Home > RNJ > 2005 > May/June > Commentary: Wound Management in Vulnerable Populations

Commentary: Wound Management in Vulnerable Populations
Catherine A. Warms, PhD RN CRRN

This article views a common and important rehabilitation nursing problem, wound management, from a vulnerable-populations perspective. Although the principles of caring for wounds are universal, the characteristics and situation of each person with a wound are unique. Certain groups of people are known to be more susceptible (vulnerable) to health problems because of circumstances that limit their care opportunities and resources. Vulnerable populations may include women, children, ethnic minorities, immigrants, refugees, homeless people, people with chemical dependency, seniors, people with disabilities, people with low literacy, and people living in poverty. The author of this paper focuses on vulnerability related to poverty, culture, and literacy, and describes how these particular factors affect wound care and wound healing.


A vulnerable population’s perspective may be overlooked in rehabilitation nursing practice. The article suggests specific considerations for nurses working with patients with wounds who may have added risks and complexities to their care due to personal, situational, and environmental conditions. Suggestions for rehabilitation nursing practice include to


  • become informed about various health insurance programs and how to access them for vulnerable patients
  • work with various health payers to get medications and supplies your patients need
  • think creatively and work with community agencies to coordinate wound care
  • identify and coordinate community resources to provide essential needs (nutrition, transportation, dental care, shelter/housing, etc.) that are not being met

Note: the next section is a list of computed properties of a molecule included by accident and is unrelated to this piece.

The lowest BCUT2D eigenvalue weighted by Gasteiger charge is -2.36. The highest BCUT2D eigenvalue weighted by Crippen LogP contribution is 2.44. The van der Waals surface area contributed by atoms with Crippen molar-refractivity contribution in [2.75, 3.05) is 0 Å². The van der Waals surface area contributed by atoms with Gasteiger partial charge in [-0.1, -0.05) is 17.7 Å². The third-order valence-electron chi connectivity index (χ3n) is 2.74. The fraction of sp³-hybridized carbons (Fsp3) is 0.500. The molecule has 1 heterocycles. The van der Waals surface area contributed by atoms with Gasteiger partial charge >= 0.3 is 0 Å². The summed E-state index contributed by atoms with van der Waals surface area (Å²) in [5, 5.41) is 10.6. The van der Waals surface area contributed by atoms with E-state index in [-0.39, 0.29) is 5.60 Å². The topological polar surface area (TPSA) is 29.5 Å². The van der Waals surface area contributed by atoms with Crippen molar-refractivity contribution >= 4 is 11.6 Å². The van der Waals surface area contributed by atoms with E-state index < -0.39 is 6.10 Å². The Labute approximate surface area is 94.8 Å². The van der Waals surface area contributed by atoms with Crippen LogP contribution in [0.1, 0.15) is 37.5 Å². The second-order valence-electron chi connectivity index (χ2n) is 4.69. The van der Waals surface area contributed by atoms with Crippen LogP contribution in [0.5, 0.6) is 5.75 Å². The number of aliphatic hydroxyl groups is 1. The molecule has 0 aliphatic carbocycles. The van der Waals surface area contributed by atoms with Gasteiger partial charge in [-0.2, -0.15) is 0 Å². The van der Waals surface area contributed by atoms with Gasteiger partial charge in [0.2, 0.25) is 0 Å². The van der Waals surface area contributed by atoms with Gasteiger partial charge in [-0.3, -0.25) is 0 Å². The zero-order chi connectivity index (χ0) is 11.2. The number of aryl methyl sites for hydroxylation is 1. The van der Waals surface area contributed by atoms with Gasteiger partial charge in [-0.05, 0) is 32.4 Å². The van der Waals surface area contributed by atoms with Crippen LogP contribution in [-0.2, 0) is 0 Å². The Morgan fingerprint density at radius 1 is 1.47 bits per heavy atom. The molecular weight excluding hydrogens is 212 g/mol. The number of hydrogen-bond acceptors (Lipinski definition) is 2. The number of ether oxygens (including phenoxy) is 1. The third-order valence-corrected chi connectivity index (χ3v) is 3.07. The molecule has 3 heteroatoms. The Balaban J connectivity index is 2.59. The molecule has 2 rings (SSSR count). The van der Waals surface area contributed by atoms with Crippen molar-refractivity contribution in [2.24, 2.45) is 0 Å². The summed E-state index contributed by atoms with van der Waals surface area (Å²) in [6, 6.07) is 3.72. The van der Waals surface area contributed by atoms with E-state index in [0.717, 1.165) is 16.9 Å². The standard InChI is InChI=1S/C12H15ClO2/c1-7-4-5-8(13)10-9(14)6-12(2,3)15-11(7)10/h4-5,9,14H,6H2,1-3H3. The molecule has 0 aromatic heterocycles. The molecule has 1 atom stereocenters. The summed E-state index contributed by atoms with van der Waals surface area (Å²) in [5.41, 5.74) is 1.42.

• ask questions about cultural issues that are likely to affect wound care (e.g., what pain means to the patient, whether home remedies are being applied, whether a family member can be asked to help with wound care)
  • develop wound care literature that is appropriate to the patient’s language and reading level, or consider ways to educate patients that do not involve written materials
  • involve interpreters whenever a misunderstanding related to language is possible.

Following suggestions put forth by the author of this article, and increasing your own sensitivity to issues surrounding vulnerability are likely to improve your rehabilitation practice with wound patients in all settings.


Meeting the healthcare needs of various populations requires understanding that patients’ abilities to influence their own health depends on having the resources necessary to meet the challenge. It is like a puzzle where you must fit the needs and resources of the individual to the demands and resources of their environments. Vulnerable populations are often less powerful and less able to use the healthcare system to their own advantage than other populations. But, nursing “has the potential to affect resources, relative risk, and health status directly as well as indirectly” (Flaskerud & Winslow, 1998, p. 70) and applying a vulnerable population’s perspective in daily nursing practice is one good way to enhance that potential.




Flaskerud, J. H. & Winslow, B. J. (1998). Conceptualizing vulnerable populations health-related research. Nursing Research, 47(2), 69–78.